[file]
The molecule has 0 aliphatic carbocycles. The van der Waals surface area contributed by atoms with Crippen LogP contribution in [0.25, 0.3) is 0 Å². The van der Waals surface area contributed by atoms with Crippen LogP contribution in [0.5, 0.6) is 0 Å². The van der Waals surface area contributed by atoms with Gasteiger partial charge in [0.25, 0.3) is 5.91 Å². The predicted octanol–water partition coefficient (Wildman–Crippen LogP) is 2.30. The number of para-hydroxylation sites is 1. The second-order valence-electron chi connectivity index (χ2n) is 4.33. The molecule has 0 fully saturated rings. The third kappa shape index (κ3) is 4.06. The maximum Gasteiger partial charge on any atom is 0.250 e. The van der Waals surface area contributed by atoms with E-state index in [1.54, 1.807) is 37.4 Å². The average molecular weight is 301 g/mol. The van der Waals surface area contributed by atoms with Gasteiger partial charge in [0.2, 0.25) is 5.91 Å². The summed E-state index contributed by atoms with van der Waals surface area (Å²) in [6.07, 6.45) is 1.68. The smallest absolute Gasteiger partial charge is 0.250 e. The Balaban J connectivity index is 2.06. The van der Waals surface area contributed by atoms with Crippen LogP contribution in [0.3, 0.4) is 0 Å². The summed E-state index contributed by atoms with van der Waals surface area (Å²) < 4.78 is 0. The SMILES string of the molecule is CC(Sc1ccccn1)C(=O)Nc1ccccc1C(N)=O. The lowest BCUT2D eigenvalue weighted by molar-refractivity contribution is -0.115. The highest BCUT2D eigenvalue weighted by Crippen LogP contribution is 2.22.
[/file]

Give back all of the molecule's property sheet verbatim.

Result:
The molecule has 0 aliphatic carbocycles. The van der Waals surface area contributed by atoms with Crippen LogP contribution in [0.25, 0.3) is 0 Å². The van der Waals surface area contributed by atoms with Crippen LogP contribution in [0.5, 0.6) is 0 Å². The van der Waals surface area contributed by atoms with Gasteiger partial charge in [0.25, 0.3) is 5.91 Å². The predicted octanol–water partition coefficient (Wildman–Crippen LogP) is 2.30. The number of para-hydroxylation sites is 1. The second-order valence-electron chi connectivity index (χ2n) is 4.33. The molecule has 0 fully saturated rings. The third kappa shape index (κ3) is 4.06. The maximum Gasteiger partial charge on any atom is 0.250 e. The van der Waals surface area contributed by atoms with E-state index in [1.54, 1.807) is 37.4 Å². The average molecular weight is 301 g/mol. The van der Waals surface area contributed by atoms with Gasteiger partial charge in [0.2, 0.25) is 5.91 Å². The summed E-state index contributed by atoms with van der Waals surface area (Å²) in [6.07, 6.45) is 1.68. The smallest absolute Gasteiger partial charge is 0.250 e. The Balaban J connectivity index is 2.06. The van der Waals surface area contributed by atoms with Crippen LogP contribution in [0.3, 0.4) is 0 Å². The summed E-state index contributed by atoms with van der Waals surface area (Å²) < 4.78 is 0. The SMILES string of the molecule is CC(Sc1ccccn1)C(=O)Nc1ccccc1C(N)=O. The lowest BCUT2D eigenvalue weighted by molar-refractivity contribution is -0.115. The highest BCUT2D eigenvalue weighted by Crippen LogP contribution is 2.22.